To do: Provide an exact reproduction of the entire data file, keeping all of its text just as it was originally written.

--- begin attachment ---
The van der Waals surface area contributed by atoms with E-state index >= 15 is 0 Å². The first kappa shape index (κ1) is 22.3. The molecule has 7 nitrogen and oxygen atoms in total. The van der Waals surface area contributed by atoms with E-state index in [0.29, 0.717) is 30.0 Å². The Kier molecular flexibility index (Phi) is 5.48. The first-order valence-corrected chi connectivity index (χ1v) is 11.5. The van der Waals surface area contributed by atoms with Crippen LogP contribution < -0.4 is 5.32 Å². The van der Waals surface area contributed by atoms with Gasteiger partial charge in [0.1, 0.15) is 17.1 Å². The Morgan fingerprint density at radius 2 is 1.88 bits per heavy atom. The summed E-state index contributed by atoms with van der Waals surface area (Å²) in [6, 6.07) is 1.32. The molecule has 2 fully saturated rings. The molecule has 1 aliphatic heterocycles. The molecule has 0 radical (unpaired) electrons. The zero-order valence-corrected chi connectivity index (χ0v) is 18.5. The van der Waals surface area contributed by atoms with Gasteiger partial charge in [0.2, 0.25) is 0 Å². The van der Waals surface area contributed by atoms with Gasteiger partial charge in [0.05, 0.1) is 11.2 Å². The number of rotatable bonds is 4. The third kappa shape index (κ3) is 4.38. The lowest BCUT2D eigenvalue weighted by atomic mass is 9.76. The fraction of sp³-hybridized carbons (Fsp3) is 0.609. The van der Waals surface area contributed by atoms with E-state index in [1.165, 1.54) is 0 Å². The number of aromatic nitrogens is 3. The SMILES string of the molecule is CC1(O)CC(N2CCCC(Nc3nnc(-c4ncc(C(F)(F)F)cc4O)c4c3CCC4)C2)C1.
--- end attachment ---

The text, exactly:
The van der Waals surface area contributed by atoms with E-state index >= 15 is 0 Å². The first kappa shape index (κ1) is 22.3. The molecule has 7 nitrogen and oxygen atoms in total. The van der Waals surface area contributed by atoms with E-state index in [0.29, 0.717) is 30.0 Å². The Kier molecular flexibility index (Phi) is 5.48. The first-order valence-corrected chi connectivity index (χ1v) is 11.5. The van der Waals surface area contributed by atoms with Crippen LogP contribution < -0.4 is 5.32 Å². The van der Waals surface area contributed by atoms with Gasteiger partial charge in [0.1, 0.15) is 17.1 Å². The Morgan fingerprint density at radius 2 is 1.88 bits per heavy atom. The summed E-state index contributed by atoms with van der Waals surface area (Å²) in [6, 6.07) is 1.32. The molecule has 2 fully saturated rings. The molecule has 1 aliphatic heterocycles. The molecule has 0 radical (unpaired) electrons. The zero-order valence-corrected chi connectivity index (χ0v) is 18.5. The van der Waals surface area contributed by atoms with Gasteiger partial charge in [0.2, 0.25) is 0 Å². The van der Waals surface area contributed by atoms with Gasteiger partial charge in [0.05, 0.1) is 11.2 Å². The number of rotatable bonds is 4. The third kappa shape index (κ3) is 4.38. The lowest BCUT2D eigenvalue weighted by atomic mass is 9.76. The fraction of sp³-hybridized carbons (Fsp3) is 0.609. The van der Waals surface area contributed by atoms with E-state index in [1.165, 1.54) is 0 Å². The number of aromatic nitrogens is 3. The SMILES string of the molecule is CC1(O)CC(N2CCCC(Nc3nnc(-c4ncc(C(F)(F)F)cc4O)c4c3CCC4)C2)C1.